Australian consortium ELO2 has unveiled a prototype of the rover, which it hopes will be Australia’s first to travel on the lunar surface. The design features a ‘scoop’ that will collect lunar regolith, which will be processed into oxygen to support NASA astronauts.
The consortium is working on the project under the Australian Space Agency’s (ASA) $50 million Moon to Mars Trailblazer program. ELO2 is competing against AROSE to provide the device to NASA for its Moon to Mars mission, and both were given $4 million each by the ASA earlier this year to create a prototype.
In 2021, the ASA and NASA agreed to include an Australian-made, semi-autonomous rover in a future Moon mission. The rover, if selected for the NASA Artemis mission later this decade, will be responsible for collecting and transporting lunar regolith (broken moon rock and dust) to a NASA-operated in-situ resource utilization (ISRU) system on a commercial lunar lander for oxygen extraction.
The soil contains oxygen in the form of chemical compounds with elements like iron and silicon. The technology demonstration is being done on a small scale, but it could help design larger and more capable units in the future. Such units could enable astronauts to use resources on the Moon to create rocket fuel and other mission consumables.
ELO2, a consortium led by EPE Trusted to Protect and Lunar Outpost Oceania with 14 partners, is currently testing chassis and suspension subsystems with the prototype rover, featuring an early design of a collection device and special wheels that will enable the rover to cross the moon’s challenging terrain.
The consortium is one of two chosen by NASA to develop early-stage design concepts for the lunar rover. BHP, Northrop Grumman Australia, RMIT University’s Space Industry Hub, and the University of Melbourne’s Space Laboratory are some of the other members of the consortium.
ELO2 will design and build the Trailblazer rover in Australia, leveraging the experience and lessons learned from the development of the Lunar Outpost MAPP Rover. Lunar Outpost’s South Pole M1-MAPP lunar rover is particularly noteworthy for its extensive capabilities for lunar surface operations and has been used to traverse over 2 kilometers at an average speed of 1.7 cm/s, with a maximum speed of 10 cm/s.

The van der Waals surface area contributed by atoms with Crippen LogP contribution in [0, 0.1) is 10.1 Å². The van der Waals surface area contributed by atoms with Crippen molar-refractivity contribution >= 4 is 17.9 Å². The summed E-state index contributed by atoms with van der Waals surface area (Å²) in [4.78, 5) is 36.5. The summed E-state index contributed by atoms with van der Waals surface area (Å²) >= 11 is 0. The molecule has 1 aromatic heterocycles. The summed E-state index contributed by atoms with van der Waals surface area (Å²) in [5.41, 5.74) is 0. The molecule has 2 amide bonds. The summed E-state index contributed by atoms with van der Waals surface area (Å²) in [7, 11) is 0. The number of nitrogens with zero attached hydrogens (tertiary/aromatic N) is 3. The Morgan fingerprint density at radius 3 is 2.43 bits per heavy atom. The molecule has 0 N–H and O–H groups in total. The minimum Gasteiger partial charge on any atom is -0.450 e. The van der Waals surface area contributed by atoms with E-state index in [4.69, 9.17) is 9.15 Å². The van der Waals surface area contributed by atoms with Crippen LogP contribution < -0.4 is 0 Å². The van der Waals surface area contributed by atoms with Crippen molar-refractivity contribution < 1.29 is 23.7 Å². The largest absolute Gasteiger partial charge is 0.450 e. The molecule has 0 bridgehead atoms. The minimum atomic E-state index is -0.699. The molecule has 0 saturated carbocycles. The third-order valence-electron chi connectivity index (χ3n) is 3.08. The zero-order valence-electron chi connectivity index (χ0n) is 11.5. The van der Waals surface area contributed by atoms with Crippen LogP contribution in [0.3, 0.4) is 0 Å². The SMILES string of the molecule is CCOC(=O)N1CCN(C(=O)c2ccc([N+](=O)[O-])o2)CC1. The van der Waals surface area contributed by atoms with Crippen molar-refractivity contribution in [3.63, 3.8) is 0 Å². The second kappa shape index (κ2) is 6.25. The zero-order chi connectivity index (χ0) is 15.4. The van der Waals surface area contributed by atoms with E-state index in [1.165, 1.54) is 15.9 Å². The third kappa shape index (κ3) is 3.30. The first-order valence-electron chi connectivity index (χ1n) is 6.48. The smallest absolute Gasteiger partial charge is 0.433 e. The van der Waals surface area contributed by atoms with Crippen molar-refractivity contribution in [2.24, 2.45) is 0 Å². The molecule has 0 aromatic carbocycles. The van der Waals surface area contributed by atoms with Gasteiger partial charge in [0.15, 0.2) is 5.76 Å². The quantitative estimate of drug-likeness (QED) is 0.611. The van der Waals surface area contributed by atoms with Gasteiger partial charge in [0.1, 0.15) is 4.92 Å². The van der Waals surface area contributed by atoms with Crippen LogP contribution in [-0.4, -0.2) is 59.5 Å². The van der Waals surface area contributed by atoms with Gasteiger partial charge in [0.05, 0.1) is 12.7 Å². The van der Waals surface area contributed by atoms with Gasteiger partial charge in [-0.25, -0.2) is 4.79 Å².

The prototype heavily depends on innovative 3D printing techniques, specifically leveraging Titomic’s expertise in metal additive manufacturing. The company uses its groundbreaking Cold Spray process called Titomic’s Kinetic Fusion Additive Manufacturing, which allows for on-demand coatings or repairs and is well-suited for aerospace, automotive, defense, and mining applications.
Lunar Outpost has also performed integration compliance checks with all the CLPS lander providers, allowing for greater flexibility and rapid integration with the as-yet unselected Trailblazer lander. This experience and heritage should help de-risk key rover technologies for the Australian Space Agency, providing a solid baseline for the design of the new rover.
Lunar Outpost is concurrently engaged in a second mission, supported by NASA’s PRISM program, to the equatorial Reiner Gamma lunar region in 2024. It is anticipated that ELO2’s rover could fly to the Moon as early as 2026.